KC: Part of Tyler is they have a campus in Rome and a campus in Tokyo. After my first year I went to the Rome campus for the summer program, then after my second year I went to the Tokyo campus for the summer program, to finish, and then it just happened that someone was leaving for like a hiatus, so they asked me to apply for that position, to teach 3-D design over there, so I started teaching there in the summers. I’ve been doing that since 2007. I’m leaving in three weeks to go over there again.
RS: How would generally describe your curating style since you started The Laundromat?
KC: I guess I would put it this way: you have a group of friends, another group of friends, and they don’t know each other, and then you have a party, to make everybody meet each other? That’s basically what I do with it.
RS: You talked a second ago about difficulties with respect to finding work, a lot of that depends on knowing the right people. Have you felt like a good middle man?
KC: I guess. It’s like, you have your cohort that you go to school with. Some of them move to NY when school ends. Then you get jobs that are random, and if you’re an artist then a lot of your jobs are art-related, and those people are all artists, and so you’re starting to build this community, and you already have this other community going, so for me the beginning of it was that.
That was maybe the first year of the program: the Tyler people, plus these other kind of art-handlers, or people I was meeting, secondary, through New York. The second year was a lot of people from Japan that I met through teaching over there, young artists from the program that I hadn’t taught myself, but I had known, who were graduating.
|Takayuki Kuboda. Vincent Van Gogh, Shoes, 2009. Oil on canvas.|
RS: Who was the one with the wall placards?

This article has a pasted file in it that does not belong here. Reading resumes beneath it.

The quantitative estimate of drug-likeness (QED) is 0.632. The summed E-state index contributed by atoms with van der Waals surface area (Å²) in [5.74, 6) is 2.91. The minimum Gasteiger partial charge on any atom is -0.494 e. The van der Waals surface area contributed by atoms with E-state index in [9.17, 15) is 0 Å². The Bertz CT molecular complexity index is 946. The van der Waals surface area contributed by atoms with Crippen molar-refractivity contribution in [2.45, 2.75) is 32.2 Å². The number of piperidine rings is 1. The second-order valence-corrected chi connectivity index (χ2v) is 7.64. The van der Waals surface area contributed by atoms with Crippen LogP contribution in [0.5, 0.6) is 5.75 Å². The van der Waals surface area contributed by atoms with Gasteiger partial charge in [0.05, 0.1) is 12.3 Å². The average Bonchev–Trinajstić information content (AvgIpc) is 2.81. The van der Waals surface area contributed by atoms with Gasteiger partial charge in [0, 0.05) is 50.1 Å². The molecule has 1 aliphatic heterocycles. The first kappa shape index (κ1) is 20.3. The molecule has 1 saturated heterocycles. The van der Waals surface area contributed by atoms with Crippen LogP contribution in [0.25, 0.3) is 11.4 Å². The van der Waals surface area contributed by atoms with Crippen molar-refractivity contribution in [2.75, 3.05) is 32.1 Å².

KC: You’re thinking of Takayuki Kubota. He was the last one. Takayuki is actually a great example because he had a review in Flash Art when he was a sophomore in college. His work is killer. And he worked for the Asian Art Archive, so what his job was in Tokyo was to go around and keep track of what’s happening, and as a result he knows everybody now. And then we had Maiko Shioda and Joe Protheroe, and then we did Takashi Matsumoto and Liz Atzberger, sort of in backwards order. That season was the idea of bridging that place and this place. Takayuki had a solo show, too, because he was ready for that.
RS: How would you define the Bushwick audience?
KC: Well, here, it’s more like art made by artists for other artists, whereas in Chelsea it’s more made by business people for other business people to consume these things that are proven commodities, or speculative commodities. There’s a whole business side of it.
I mean, I love selling work. I’d love to sell everything. I’d love to get that Porsche. But I’m not running myself ragged to also make the sale. I want the show to look awesome. For me, that’s the goal. Part of it is connections. I guess I don’t have people who collect.
RS: Are you ambitious about that?
KC: I haven’t been so far. When people come I always have the price list. I tend to sell work in the $450 range, all ready-to-hang. Usually these are framed. It’s like, put a nail up, and you got it.
We’ve sold a fair amount of work. And we did this other show this year that was more intended to get people to buy stuff. Everything we sold we sold for $100, which is not aiming at that guy who’s showing up in his car service or his limo. Again, it’s intended for people like you and me to begin collecting. The idea is more, in 10 years, who knows?
Right now, we’re all kind of speculating about each other. We all don’t know where we’re going to go, what’s going to happen with it, who’s going to end up becoming somehow recognized or important, but right now, it’s all on the same level.
RS: How have you envisioned your goals, as far as wanting to keep doing this, the kind of curating that you want to try to do at the Laundromat?
KC: I guess it’s not really defined by economic imperatives. It’s more a community-oriented kind of thing. Not in that warm and fuzzy way. I want to make realistic shows. It’s not like, “Oh, you’re my friend, you’re going to be in my show.” and that’s one of the hardest things to do is to tell somebody: “No.” Actually the best thing to do is say: “Oh, I’ll think about it. I’ll get back to you.”
It’s surprising. Especially now that I’m in the third year or fourth year that we’re doing this, I get a lot cold calls and emails from people saying: “Hey. I’m this artist in Yugoslavia. I’m really excited to do a show.” It’s crazy. I really don’t ever respond to that. Well, sometimes. I used to write back to people just ‘cause I felt like it’s nice to write back. I haven’t been doing it as much lately.